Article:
There is a common trend on social media to use the hashtag #TransformationTuesday and post photos of what you used to look like versus what you look like now. Another hashtag used is #GlowUp where people post photos of how much more attractive they are now then when they were younger. These posts are used for a number of reasons including the goal of gaining followers, coaching others on how to do the same, and receiving affirmation on how great you look now.
Could some people post on #TransformationTuesday with selfless motivation and a true desire to love others? Absolutely! We do not have the ability to judge the motives of the masses. However, it is likely safe to assume that many of these posts are to point a spotlight on “self” and no one else.
You don’t need to post on a specific day to know the temptation to use social media for self-centered purposes. It is a dangerous place that fosters vanity, selfishness, and false images. Social media can be used for good, of course, but it speaks to a larger issue in our world. We crave an image that makes us look like we have it all together.
Yet elevating our own image above all others is idolatry. For the Christian, it is God’s image that we desire is elevated and adored because we know that He has made us in His image (Genesis 1:26). The elevation of God’s image requires that we fade into the background, but we do not like to show our weaknesses.
The Weakened Schemer
Over and over again in Scripture, God uses the weak to shame the strong, the foolish to shame the wise (1 Corinthians 1:27). One remarkable example of God using weakness to bring himself glory is in the story of Jacob.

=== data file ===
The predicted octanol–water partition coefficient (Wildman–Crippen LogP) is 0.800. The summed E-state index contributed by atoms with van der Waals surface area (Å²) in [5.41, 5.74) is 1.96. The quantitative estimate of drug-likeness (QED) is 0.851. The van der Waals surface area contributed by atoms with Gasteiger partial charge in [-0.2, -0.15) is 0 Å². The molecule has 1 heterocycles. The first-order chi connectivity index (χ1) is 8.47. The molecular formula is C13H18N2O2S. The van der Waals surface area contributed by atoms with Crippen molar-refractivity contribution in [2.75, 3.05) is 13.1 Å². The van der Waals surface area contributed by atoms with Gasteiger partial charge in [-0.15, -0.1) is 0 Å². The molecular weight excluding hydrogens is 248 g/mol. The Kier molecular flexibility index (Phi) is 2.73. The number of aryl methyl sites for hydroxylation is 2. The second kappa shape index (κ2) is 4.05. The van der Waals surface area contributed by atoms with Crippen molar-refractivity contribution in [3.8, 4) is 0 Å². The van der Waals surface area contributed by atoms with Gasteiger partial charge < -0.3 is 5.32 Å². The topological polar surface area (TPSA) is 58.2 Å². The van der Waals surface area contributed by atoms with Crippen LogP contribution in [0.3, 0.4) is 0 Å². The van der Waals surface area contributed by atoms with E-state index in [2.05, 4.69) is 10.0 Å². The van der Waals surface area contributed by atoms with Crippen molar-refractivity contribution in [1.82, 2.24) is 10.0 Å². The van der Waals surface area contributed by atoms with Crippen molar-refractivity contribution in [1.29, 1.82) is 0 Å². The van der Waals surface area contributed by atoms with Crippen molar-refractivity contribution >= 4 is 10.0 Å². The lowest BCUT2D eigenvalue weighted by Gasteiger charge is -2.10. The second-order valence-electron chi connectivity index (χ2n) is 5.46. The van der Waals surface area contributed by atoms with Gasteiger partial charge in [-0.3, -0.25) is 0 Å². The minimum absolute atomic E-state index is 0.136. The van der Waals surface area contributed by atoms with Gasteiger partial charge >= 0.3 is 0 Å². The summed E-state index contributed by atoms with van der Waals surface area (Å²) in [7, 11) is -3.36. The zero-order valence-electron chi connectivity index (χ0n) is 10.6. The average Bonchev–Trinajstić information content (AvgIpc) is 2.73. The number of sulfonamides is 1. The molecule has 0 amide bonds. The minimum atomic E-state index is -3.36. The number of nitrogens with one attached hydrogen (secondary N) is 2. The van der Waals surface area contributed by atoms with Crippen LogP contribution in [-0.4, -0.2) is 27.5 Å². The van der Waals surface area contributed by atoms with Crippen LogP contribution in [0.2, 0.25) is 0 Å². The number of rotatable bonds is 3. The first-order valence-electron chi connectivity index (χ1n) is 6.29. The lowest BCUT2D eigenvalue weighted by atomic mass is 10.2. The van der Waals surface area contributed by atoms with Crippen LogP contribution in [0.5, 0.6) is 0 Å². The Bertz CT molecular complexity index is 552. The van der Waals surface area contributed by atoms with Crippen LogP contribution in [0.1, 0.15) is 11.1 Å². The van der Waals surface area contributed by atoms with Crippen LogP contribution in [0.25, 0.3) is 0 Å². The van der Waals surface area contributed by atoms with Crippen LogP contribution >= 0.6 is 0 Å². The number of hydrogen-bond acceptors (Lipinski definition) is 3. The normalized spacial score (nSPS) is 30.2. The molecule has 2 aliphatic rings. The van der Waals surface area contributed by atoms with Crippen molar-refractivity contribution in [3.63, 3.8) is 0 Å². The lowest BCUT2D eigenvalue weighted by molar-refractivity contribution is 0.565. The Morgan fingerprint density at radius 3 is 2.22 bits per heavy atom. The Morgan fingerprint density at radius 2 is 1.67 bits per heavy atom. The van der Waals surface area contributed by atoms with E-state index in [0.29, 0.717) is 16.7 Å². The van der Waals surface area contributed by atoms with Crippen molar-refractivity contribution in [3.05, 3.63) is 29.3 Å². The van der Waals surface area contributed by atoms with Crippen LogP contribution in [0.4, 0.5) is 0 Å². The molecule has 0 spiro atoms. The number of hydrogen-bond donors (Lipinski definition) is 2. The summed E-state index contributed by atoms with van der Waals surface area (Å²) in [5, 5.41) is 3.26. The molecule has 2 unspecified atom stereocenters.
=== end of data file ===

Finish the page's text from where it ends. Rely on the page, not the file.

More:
When Jacob wrestles with God in Genesis 32:24-32, God weakens him to the point of limping. Before this encounter, Jacob has often tried to facilitate his life according to his own will. He consistently lives up to his name, which means “deceiver.” Jacob’s life is marked with selfishness and strife for what does not belong to him.
Now before the Lord, Jacob is weakened. It is here that God not only spares his life, He gives him a new name, Israel. This marks not only the weakening of his physical form, but also the weakening of his personal pride. As the sun rises after Jacob is wounded, he walks through the desert a man no longer seeking to deceive, but as a man who struggled with God and lived. Humility covers his face because he knows God could have destroyed him, but spared him.
It is the image of God that shines brightest in Jacob after he is weakened. It is not his own works, abilities, or beauty that the entire nation of Israel will remember, but his weakness (Genesis 32:32).
Where God’s Transforming Power Flourishes
What happens if your physical strength or beauty is weakened? What if that which once brought you favor and status causes you to be unliked or hated by the world? What happens if those who once praised us turned against us once they see our weakness?
Our image will not prevail in this world. We can be like Jacob before he wrestled with God and spend our life deceiving those around us. Or, we can allow God to transform us.
His transforming power flourishes in our weaknesses. We are changed when we no longer rely on what we bring to the altar, but on the risen Lord who is seated on the throne. Jesus endured a broken body and destroyed name, and he died, which is the ultimate declaration of weakness. We know that this was not the end of the story. The power of the Spirit raised Jesus from the dead and declared God’s might to the world. And it is this same power that lives within us and will also raise up our weak and weary bodies to be united to our King.
This post is written by Allyson Todd, and is published as a companion to Unit 3, Session 4 of The Gospel Project for Adults Vol. 1 (Fall 2021): From Creation to Chaos.